The Durant Company, led by the iconic athlete Kevin Durant and his business partner Rick Kleiman, has recently been quite active in pursuing investments in innovative business and talented management teams. I would imagine that's what attracted them in this instance. I think it’s fascinating how they have used their proximity to Silicon Valley to put themselves at the center of the tech world. It shows how true influence can extend very quickly if done in a well-thought-out manner.
Was this in the works or is this an example of SXSW magic?
This Durant Company’s investment was part of a larger financing round of $5MM that we recently completed and was led by the Foundry Group (whom I believe are one of the most forwarding thinking Venture Capital firms in the world). The purpose of the financing was to drive the evaluation of Crowdtap to Suzy and support the new product feature sets we will be announcing this weekend at SXSW.
The last time we chatted you were coming back to Crowdtap, will Crowdtap still exist? Did you separate Suzy out from Crowdtap?
The technology and user base that were formerly part of Crowdtap are now the foundation of the Suzy platform. As for where Crowdtap is headed since being sold, we are continuing to service clients in the influencer space and will likely have more to share on that brand later this year.
Let’s back up a bit… You started MRY, and that sold, then you came back to create Crowdtap, and then that was sold again? And now you have come back as the CEO of Crowdtap and have created Suzy? How did that work?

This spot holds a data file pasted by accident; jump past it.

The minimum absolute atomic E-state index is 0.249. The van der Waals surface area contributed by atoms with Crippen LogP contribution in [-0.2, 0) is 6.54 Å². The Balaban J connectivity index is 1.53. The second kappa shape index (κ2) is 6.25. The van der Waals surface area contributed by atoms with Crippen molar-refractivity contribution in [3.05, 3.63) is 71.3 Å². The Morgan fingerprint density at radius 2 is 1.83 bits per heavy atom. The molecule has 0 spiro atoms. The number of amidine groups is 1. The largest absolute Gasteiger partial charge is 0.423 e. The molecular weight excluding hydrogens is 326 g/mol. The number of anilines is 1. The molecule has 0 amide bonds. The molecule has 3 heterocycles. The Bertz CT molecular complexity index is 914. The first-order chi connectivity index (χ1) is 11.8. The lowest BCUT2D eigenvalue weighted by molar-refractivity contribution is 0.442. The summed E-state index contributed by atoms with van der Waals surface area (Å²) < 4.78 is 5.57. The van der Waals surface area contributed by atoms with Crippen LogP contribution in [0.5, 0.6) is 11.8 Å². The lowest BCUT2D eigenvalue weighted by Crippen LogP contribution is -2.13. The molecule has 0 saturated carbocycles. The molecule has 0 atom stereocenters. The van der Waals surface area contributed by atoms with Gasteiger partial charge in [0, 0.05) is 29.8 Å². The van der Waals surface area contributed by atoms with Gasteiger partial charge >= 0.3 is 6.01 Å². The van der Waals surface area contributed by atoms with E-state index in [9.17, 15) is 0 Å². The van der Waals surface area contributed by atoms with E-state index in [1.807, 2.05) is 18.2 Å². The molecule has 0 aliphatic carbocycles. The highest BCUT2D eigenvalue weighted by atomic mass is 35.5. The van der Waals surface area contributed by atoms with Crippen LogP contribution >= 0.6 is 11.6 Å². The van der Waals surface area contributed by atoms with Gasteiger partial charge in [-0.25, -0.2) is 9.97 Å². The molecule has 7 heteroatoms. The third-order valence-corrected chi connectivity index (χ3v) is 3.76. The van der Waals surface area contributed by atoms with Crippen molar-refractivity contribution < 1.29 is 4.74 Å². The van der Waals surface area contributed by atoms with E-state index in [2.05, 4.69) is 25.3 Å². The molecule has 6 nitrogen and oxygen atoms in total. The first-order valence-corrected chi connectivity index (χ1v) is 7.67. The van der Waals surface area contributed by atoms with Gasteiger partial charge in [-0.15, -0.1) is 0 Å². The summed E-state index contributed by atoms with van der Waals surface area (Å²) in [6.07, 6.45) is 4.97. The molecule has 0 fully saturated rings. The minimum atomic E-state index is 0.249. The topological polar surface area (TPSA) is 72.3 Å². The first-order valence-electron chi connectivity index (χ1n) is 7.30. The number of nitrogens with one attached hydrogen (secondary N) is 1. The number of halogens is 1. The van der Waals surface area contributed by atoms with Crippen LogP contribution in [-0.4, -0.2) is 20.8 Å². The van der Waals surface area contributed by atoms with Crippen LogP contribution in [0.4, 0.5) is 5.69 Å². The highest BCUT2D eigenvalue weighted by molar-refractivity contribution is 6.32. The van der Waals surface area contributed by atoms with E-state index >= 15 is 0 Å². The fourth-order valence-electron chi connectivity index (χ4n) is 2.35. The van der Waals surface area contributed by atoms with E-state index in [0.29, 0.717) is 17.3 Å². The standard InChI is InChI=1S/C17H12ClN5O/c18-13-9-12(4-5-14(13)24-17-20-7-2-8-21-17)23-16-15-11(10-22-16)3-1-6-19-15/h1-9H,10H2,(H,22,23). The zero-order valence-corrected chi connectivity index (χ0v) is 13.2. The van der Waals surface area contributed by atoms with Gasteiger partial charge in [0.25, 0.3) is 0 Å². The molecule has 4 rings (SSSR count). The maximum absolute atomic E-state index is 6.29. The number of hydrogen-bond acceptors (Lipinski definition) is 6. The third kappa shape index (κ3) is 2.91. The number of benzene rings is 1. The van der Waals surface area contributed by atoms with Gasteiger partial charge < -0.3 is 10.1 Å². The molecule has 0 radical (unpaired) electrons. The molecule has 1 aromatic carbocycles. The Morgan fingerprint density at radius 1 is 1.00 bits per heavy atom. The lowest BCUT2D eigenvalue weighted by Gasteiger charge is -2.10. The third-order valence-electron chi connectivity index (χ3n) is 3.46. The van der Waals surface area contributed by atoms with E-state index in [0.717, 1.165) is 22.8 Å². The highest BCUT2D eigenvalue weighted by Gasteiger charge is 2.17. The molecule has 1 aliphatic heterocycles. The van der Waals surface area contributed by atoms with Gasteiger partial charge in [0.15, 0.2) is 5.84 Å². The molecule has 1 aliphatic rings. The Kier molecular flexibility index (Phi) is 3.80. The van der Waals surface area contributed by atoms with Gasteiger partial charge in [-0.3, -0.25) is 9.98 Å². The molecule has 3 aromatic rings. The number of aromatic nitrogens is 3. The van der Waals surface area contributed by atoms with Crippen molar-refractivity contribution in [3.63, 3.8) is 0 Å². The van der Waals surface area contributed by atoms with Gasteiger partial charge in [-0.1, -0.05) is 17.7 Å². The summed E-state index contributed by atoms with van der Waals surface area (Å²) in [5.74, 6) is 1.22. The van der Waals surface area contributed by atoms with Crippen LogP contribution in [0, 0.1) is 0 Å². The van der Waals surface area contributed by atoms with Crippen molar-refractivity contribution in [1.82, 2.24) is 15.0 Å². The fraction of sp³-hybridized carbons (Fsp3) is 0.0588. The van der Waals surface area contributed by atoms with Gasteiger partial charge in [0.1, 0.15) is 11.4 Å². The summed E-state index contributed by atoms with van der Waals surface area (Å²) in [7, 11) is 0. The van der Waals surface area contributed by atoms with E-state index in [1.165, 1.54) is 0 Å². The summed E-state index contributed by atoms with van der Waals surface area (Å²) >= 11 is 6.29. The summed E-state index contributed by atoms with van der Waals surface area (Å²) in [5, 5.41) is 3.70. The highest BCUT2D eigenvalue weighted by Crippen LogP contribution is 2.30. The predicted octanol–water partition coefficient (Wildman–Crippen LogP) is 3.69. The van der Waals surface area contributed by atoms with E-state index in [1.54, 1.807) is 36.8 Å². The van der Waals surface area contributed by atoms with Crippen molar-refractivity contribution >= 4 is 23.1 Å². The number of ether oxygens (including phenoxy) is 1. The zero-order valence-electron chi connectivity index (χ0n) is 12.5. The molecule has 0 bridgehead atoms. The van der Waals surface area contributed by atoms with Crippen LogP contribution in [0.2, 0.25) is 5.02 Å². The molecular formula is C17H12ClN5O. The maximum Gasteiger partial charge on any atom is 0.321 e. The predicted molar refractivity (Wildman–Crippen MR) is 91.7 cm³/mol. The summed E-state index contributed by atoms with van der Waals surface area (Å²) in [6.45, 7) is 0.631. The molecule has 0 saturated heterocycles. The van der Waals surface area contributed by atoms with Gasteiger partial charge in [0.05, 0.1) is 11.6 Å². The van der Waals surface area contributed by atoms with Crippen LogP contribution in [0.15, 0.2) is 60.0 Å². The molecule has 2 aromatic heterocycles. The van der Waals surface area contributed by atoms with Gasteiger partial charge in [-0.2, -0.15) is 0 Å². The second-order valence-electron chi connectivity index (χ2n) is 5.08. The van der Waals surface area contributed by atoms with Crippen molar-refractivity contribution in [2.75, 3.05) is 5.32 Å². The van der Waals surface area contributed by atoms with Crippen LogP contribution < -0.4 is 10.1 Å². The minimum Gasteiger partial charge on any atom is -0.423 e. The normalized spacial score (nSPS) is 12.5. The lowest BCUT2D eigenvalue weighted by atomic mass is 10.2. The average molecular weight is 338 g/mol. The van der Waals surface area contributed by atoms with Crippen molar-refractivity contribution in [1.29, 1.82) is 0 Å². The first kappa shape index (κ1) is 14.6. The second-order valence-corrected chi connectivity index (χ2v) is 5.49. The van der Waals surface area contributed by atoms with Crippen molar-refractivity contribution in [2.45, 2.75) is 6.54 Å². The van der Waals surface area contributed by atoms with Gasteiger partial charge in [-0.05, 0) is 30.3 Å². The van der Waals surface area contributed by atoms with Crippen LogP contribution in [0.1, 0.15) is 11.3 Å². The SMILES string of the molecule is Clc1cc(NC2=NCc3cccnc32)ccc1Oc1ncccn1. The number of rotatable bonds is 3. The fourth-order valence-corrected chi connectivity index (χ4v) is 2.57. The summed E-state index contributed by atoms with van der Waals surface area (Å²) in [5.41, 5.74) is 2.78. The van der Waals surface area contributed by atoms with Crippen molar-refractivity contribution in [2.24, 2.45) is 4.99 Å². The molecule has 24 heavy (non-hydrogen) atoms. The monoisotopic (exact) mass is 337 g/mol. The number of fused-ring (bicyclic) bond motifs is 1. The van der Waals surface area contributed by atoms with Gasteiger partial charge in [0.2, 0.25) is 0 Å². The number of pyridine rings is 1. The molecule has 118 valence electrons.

I founded MRY (originally Mr. Youth) in 2002, and the company was acquired by LBi International (now part of Publicis) in 2011.
Before selling MRY, we incubated and spun out a standalone technology platform in the influencer marketing space call Crowdtap in 2009. Since it was a standalone entity, it was not part of the LBi/Publicis acquisition. I put in a separate CEO of Crowdtap, and it raised its Series A Round led by the Foundry Group in 2011.
In 2014, I left MRY (then part of Publicis group) to focus on writing my book YouthNation and to launch a two-year speaking tour that spanned three continents, 21 countries, and over 100 appearances.
In late 2016, I was approached by the board of Crowdtap to formally join as CEO. Then in mid-2017, we made the collective decision to pivot our focus away from influencer marketing to consumer intelligence and thus Suzy was born.
There are mixed emotions when people talk about the word “pivot,” especially to investors, but a lot of great companies pivoted to success. What are your thoughts on it?